High Interfacial Activity of Polymers “Grafted through” Functionalized Iron Oxide Nanoparticle Clusters

by Lynn M. Foster, Andrew J. Worthen, Edward L. Foster, Jiannan Dong, Clarissa M. Roach, Athena E. Metaxas, Clifford D. Hardy, Eric S. Larsen, Jonathan A. Bollinger, Thomas M. Truskett, Christopher W. Bielawski and Keith P. Johnston

Langmuir 2014 30 (34), 10188-10196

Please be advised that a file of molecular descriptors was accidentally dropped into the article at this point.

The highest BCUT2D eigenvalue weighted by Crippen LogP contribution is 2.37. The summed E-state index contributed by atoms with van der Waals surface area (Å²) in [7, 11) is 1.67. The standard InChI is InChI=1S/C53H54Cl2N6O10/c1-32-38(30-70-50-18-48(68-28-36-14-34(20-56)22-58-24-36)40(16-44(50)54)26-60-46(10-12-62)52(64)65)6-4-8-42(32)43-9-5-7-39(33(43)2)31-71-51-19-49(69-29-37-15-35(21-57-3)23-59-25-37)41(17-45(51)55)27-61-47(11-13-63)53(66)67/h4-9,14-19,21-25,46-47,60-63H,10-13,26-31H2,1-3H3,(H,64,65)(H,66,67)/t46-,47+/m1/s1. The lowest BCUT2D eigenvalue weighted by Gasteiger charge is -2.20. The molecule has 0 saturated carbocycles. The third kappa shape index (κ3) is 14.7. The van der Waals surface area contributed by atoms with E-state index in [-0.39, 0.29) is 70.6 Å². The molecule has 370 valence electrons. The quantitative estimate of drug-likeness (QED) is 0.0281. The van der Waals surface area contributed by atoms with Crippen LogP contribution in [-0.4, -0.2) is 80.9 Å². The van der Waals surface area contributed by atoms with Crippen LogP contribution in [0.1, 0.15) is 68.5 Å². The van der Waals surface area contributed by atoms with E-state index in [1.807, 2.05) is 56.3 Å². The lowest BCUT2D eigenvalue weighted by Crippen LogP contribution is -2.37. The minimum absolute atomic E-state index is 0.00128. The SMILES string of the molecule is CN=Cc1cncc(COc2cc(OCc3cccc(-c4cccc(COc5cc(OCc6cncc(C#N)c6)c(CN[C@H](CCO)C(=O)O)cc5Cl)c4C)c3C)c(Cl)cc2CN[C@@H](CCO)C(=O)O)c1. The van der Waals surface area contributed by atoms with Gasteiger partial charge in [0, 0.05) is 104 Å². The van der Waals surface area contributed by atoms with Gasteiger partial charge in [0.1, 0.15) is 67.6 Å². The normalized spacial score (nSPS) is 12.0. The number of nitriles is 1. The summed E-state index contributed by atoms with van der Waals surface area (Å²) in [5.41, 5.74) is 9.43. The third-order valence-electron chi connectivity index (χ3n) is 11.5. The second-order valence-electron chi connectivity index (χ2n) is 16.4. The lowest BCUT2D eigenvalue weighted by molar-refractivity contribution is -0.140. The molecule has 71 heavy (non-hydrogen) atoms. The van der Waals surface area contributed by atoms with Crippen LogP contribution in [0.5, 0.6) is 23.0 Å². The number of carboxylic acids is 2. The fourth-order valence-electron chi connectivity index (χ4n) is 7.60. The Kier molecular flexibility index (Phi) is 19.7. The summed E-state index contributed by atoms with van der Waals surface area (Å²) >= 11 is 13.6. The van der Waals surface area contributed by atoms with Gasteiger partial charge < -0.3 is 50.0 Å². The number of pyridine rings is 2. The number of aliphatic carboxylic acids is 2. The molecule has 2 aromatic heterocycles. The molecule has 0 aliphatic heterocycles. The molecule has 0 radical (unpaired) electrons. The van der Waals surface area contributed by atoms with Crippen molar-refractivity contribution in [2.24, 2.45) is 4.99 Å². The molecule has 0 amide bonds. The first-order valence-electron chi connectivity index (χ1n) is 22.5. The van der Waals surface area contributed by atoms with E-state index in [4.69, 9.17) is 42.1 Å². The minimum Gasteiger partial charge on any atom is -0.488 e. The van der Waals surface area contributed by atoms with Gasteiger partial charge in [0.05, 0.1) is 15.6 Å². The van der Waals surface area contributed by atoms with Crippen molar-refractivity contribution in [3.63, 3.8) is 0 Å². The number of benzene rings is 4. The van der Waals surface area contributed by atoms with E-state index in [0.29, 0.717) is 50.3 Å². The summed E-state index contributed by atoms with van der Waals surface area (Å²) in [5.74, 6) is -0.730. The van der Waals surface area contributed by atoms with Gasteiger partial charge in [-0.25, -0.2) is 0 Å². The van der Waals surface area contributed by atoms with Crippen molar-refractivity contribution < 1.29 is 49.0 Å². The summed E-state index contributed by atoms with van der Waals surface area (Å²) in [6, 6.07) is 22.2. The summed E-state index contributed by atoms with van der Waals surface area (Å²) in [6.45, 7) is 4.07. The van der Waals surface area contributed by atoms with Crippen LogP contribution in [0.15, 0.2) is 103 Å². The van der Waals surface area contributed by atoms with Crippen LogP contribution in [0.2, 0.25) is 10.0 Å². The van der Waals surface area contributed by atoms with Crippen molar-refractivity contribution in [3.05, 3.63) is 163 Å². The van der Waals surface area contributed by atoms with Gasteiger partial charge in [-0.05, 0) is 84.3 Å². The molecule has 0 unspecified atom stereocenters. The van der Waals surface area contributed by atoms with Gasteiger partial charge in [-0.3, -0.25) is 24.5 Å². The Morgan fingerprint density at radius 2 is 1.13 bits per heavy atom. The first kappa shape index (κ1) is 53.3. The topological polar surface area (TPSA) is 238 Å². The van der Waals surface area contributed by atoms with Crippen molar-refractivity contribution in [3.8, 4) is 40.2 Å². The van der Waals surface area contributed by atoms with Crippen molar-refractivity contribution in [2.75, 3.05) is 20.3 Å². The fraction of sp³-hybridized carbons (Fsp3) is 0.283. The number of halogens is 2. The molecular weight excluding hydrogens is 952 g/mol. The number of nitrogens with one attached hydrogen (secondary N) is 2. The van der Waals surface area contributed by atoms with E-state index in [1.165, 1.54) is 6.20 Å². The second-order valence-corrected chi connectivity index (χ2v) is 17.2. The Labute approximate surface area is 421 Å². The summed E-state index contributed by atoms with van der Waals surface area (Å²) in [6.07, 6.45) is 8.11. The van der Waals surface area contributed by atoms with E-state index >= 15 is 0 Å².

The mechanism by which polymers, when grafted to inorganic nanoparticles, lower the interfacial tension at the oil water interface is not well understood, despite the great interest in particle stabilized emulsions and foams. A simple and highly versatile free radical “grafting through” technique was used to bond high organic fractions (by weight) of poly(oligo(ethylene oxide) monomethyl ether methacrylate) onto iron oxide clusters, without the need for catalysts. In the resulting similar to 1 mu m hybrid particles, the inorganic cores and grafting architecture contribute to the high local concentration of grafted polymer chains to the dodecane/water interface to produce low interfacial tensions of only 0.003 w/v % (polymer and particle core). This “critical particle concentration” (CPC) for these hybrid inorganic/polymer amphiphilic particles to lower the interfacial tension by 36 mN/m was over 30-fold lower than the critical micelle concentration of the free polymer (without inorganic cores) to produce nearly the same interfacial tension. The low CPC is favored by the high adsorption energy (similar to 10(6) k(B)T) for the large similar to 1 mu m hybrid particles, the high local polymer concentration on the particles surfaces, and the ability of the deformable hybrid nanocluster cores as well as the polymer chains to conform to the interface. The nanocluster cores also increased the entanglement of the polymer chains in bulk DI water or synthetic seawater, producing a viscosity up to 35 000 cP at 0.01 s(-1), in contrast with only 600 cP for the free polymer. As a consequence of these interfacial and rheological properties, the hybrid particles stabilized oil-in-water emulsions at concentrations as low as 0.01 w/v %, with average drop sizes down to 30 mu m. In contrast, the bulk viscosity was low for the free polymer, and it did not stabilize the emulsions. The ability to influence the interfacial activity and rheology of polymers upon grafting them to inorganic particles, including clusters, may be expected to be broadly applicable to stabilization of emulsions and foams.

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